The production, preservation, and abundance of good food are central to our ability to thrive. Food is also central to questions about energy transition, climate change, and local resiliency. We in the 21st century are, historically speaking, unusually dependent on other people and systems thousands of miles away for our food.
But change is afoot. Witness the local foods movements around the country. We must carefully consider many aspects of food production: while the transport of our food (long shipping distances) is easy to visualize and the energy impact is easy to imagine, it is also important to consider the questions of who produces the food, under what conditions do they produce the food, and what energy goes into its production on the farm. Here are some resources to assist households and communities in bringing food production closer to home, as they decide what to plant, buy, and eat.
Gardening and urban agriculture
Whether you’ve been gardening for thirty years or are just starting out, the Twin Cities has abundant resources as you make your homestead more productive.
Garden stores: Plants, community, and knowledge
You may already have your favorite, locally owned garden store. But if you’re in an experimental mood, here are some sources that you may want to check out — garden stores that are a hub of community sharing, education, and… plants. Please tell us about others at info (at) transitiontc.org.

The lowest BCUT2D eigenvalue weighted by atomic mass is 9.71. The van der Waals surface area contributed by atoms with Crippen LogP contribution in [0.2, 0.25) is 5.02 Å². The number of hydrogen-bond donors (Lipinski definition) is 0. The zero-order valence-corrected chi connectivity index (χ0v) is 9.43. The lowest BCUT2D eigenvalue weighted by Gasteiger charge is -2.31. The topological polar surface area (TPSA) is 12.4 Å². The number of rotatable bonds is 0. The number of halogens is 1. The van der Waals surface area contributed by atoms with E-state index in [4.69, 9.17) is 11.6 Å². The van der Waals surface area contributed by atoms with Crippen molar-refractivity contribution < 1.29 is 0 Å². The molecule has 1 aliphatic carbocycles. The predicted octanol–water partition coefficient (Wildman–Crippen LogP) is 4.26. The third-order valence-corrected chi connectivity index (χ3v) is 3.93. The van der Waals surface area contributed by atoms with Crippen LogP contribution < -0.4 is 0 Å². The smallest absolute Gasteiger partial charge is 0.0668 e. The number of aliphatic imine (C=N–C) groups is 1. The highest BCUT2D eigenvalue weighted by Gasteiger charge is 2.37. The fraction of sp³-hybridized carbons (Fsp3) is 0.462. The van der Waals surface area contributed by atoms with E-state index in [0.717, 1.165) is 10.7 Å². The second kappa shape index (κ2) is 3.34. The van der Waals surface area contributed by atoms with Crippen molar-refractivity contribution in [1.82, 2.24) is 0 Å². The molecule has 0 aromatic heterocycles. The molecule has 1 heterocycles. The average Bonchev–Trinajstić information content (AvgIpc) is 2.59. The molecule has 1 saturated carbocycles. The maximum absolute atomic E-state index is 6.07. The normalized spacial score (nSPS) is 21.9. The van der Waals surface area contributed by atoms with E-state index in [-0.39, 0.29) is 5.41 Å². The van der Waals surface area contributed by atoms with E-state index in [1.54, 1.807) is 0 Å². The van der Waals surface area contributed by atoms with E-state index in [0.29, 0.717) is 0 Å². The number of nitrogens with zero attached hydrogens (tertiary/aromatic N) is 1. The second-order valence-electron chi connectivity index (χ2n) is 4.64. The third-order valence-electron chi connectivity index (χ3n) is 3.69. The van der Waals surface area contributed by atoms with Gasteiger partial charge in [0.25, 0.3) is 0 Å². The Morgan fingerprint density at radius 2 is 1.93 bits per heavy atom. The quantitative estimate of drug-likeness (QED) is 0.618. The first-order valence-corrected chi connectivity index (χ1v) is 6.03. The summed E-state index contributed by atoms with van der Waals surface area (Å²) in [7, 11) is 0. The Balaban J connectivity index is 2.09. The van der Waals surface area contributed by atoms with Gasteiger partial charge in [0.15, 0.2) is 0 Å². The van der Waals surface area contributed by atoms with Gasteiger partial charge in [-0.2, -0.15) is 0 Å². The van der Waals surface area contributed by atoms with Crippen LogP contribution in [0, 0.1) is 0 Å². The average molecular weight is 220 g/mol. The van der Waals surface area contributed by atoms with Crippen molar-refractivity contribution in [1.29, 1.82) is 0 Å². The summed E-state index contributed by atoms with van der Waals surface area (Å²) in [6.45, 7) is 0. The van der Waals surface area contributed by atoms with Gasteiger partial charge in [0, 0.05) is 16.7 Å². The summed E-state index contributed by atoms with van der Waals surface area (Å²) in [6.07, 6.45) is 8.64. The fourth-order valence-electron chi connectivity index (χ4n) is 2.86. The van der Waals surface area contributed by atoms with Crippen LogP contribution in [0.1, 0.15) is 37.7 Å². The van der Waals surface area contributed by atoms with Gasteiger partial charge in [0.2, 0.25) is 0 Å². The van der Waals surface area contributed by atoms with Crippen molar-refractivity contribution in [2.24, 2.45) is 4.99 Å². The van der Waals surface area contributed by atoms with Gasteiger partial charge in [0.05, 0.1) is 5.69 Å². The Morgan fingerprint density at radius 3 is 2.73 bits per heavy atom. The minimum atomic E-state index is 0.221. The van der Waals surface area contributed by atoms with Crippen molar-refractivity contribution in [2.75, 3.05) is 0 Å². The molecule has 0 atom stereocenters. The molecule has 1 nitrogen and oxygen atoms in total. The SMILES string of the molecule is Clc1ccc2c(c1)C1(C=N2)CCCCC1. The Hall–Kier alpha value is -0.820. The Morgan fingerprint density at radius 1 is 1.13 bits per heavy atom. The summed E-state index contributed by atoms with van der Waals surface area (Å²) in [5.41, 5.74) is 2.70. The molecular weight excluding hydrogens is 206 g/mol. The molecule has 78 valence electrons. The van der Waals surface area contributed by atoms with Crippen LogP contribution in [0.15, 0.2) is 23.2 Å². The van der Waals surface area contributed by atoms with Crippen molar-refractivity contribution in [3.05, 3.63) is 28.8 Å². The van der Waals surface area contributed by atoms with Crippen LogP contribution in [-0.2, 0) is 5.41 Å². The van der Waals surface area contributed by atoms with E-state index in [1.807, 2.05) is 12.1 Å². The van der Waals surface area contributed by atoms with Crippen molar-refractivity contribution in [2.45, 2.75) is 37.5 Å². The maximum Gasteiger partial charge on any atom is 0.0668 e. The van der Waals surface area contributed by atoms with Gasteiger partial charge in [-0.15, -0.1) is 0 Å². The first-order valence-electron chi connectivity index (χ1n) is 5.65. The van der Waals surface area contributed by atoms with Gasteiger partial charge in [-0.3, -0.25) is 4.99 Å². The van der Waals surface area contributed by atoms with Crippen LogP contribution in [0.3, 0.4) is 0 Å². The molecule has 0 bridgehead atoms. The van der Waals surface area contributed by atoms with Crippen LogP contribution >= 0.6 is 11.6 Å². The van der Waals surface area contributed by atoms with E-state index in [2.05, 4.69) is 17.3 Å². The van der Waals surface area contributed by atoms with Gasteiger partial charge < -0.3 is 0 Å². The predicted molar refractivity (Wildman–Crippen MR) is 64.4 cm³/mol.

- Mother Earth Gardens, Minneapolis
- Gardening Matters, Minneapolis
- Giving Tree Gardens, Minneapolis
- Seed Savers, Decorah, IA
- Landscape Alternatives, Shafer, MN
Fruit trees and bushes
Woody fruit-bearing plants may be less labor-intensive on an urban homestead day to day, but they won’t thrive without careful selection at the outset and close attention throughout their lives. Here are resources to help you select appropriate cultivars for your location, and prune and tend them over time so that they produce consistently abundant, healthy fruit.
- Minnesota Project, Fruits of the City program
- U of M Extension, Growing Stone Fruits in Minnesota Home Gardens
- U of M Extension, Grafting and Budding Fruit Trees
- Outback Nursery, Hastings, MN
- Gilby’s Nursery, Aitkin, MN
- Woodstock Nursery, Neillsville, WI
Food preparation and preservation
The reason we expect an availability of fresh foods year-around is that the energy underpinning of this generous state of affairs has been, for the past couple of decades, quite secure.
In places with Minnesota’s climate, we cannot rely on the availability of fresh food except as provided by trucks traveling long distances. Yet the months of July, August, September, and October (and even November, for those frozen Brussels sprouts on the stalk), bring us amazing quantities of wonderful food. Living a less fossil-fuel-assisted life means preserving this food to eat during the winter months.
Solar food dehydrators
Minnesota is a wonderful place for connecting with farmers! Many urban residents regularly shop at farmers markets or have community-supported agriculture (CSA) shares.
The Land Stewardship Project has a list of CSA farms.
Farmers markets abound:
Some organizations that work toward a sustainable, just, local, resilient food system are: